ArtsAutosBooksBusinessEducationEntertainmentFamilyFashionFoodGamesGenderHealthHolidaysHomeHubPagesPersonal FinancePetsPoliticsReligionSportsTechnologyTravel

Christmas: Christian or Pagan Holiday?

Updated on December 1, 2017
bombadere profile image

Former Homicide Detective Jim Warner Wallace teaches children how to use the tools of a detective to analyze evidence for Christianity.

The Origins of Christmas

Every year around Christmas time, various people will start questioning the Christian nature of the holiday by claiming that Christmas started as a pagan holiday and was then “Christianized” by the Roman church.

This may be the case. The Christian Church rose to prominence in a society that had previously been heavily Pagan. Consequently, many of the Pagan festivals were “redeemed” by the Church by associating them with Biblical events surrounding the life of Christ.

In the Roman Empire wherein the Christian Church took roots and eventually rose to prominence, the winter solstice was celebrated by a holiday named Brumalia (bruma meaning “shortest day”). This celebration honored, among other things, Bacchus, the Roman god of wine and merriment.

Brumalia was celebrated by a month of feasting between November 24th and December 25th. This celebration was honored as late as the 6th century, by which time Rome was largely Catholic.

In the northern Scandinavian region, a solstice celebration called Beiwe was celebrated the return of greenery on which the reindeer fed, and of the goddess of the same name rode through the sky on reindeer bones. Since the Saint Nicholas legend also came from this region, many suggested it is probable that much of the current Santa Claus legend was adopted from this earlier celebration.

Just so, some have speculated that the sun-worship associated with solstice was adopted by the church to commemorate the coming of the “Sun of righteousness,” a reference to an Old Testament prophecy Christians associate with Jesus.

Because of the probable pagan influences on the contemporary Christmas celebration, many suggest that Christianity itself is simply a more modern adaption of older religions, or that this holiday is illegitimate.

Regarding the first assertion, it is worth noting that the birth of Christ was not celebrated by any special holiday in the Bible, nor was it traditionally celebrated by the early church, while the death and resurrection of Christ was almost immediately adapted from the prior Passover Celebration of Jewish tradition. Because Christmas, much like Hanukkah, is a later celebration that does not have its roots in the origins of either religion, proving it to be an adaption of a pagan holiday does nothing to disprove Christianity.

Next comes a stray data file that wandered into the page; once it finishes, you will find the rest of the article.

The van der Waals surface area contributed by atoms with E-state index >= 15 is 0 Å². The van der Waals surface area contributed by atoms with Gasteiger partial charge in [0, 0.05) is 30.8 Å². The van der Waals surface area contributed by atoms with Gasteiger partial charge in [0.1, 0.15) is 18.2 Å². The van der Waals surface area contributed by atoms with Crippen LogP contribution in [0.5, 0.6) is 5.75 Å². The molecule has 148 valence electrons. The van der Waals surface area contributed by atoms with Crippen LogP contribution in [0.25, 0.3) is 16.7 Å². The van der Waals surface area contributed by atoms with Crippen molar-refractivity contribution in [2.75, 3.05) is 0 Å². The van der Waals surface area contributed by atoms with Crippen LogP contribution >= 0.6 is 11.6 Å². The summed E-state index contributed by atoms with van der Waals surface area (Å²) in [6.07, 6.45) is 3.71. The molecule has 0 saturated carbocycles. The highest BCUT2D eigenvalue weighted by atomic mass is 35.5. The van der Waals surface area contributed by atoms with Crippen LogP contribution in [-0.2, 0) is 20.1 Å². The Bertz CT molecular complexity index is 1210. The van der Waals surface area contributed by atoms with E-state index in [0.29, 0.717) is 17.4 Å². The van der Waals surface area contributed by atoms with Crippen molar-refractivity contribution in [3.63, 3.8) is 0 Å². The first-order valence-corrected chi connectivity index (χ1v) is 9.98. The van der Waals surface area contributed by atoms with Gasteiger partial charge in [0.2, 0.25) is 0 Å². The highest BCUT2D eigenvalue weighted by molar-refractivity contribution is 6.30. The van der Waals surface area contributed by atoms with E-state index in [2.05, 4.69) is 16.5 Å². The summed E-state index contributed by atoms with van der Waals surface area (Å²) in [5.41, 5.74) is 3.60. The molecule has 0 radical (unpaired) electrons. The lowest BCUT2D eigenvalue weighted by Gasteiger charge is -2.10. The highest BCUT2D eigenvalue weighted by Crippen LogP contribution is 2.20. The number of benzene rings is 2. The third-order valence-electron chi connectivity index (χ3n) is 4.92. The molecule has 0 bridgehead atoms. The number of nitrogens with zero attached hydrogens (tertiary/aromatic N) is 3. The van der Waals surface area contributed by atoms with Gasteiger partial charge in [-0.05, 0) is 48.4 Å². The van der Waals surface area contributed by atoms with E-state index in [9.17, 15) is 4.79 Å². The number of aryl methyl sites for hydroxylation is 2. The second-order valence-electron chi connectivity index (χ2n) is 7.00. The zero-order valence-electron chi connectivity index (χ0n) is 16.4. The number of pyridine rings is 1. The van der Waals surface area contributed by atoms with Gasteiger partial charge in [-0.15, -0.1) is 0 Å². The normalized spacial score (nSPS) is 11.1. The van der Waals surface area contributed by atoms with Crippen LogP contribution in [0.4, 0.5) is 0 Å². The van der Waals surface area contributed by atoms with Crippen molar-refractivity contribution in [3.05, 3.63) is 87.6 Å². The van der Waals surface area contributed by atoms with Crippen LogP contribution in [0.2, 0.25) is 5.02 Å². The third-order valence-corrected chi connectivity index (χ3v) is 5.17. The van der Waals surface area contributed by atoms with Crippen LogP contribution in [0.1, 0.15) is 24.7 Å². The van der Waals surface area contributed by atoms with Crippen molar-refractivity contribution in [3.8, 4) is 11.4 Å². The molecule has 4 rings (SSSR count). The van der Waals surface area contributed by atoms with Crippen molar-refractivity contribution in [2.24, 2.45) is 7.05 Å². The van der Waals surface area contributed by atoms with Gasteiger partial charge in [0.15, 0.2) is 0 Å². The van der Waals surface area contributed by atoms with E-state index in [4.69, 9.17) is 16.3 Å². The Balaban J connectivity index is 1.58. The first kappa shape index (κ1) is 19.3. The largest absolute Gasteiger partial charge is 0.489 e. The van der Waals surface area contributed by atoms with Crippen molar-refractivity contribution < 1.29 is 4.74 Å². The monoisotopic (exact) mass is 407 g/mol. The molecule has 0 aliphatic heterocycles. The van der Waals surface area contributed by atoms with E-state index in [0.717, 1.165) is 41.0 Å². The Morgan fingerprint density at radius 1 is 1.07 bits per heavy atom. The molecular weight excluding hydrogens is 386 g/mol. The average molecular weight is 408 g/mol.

But is Christmas an illegitimate holiday because it has pagan origins? This claim is a red herring. Christmas is not a matter of syncretism, the mixing of two religions into one (such as the voodoo of Haiti, which often adopts Catholic elements). If Christians worshiped the sun along with the coming of Christ, or some variation, this accusation might hold water, but the fact of the matter is that, however it started, Christians now worship something entirely different and entirely biblical on this celebration, even if some of the non-religious practices of Christmas may have been adopted.

The birth of the Messiah may not be as significant to Christian doctrine as his death and resurrection, but it is still cause for celebration. As Mary sang when learning of her station as mother to Messiah:

“My soul magnifies the Lord, and my spirit rejoices in God my Savior, for he has looked on the humble estate of his servant. For behold, from now on all generations will call me blessed; for he who is mighty has done great things for me, and holy is his name. And his mercy is for those who fear him from generation to generation. He has shown strength with his arm; he has scattered the proud in the thoughts of their hearts; he has brought down the mighty from their thrones and exalted those of humble estate; he has filled the hungry with good things, and the rich he has sent away empty.”

And as the angels sang to the shepherds:

“…I bring you good news of great joy that will be for all the people. For unto you is born this day in the city of David a Savior, who is Christ the Lord…Glory to God in the highest,
and on earth peace among those with whom he is pleased!”

Christmas is the celebration of the fulfillment of the promise of salvation by the miracle of God coming to earth in the form of a man. So the only relevant question is, “Is Jesus the Messiah?” If he is, then the Christmas celebration is legitimate.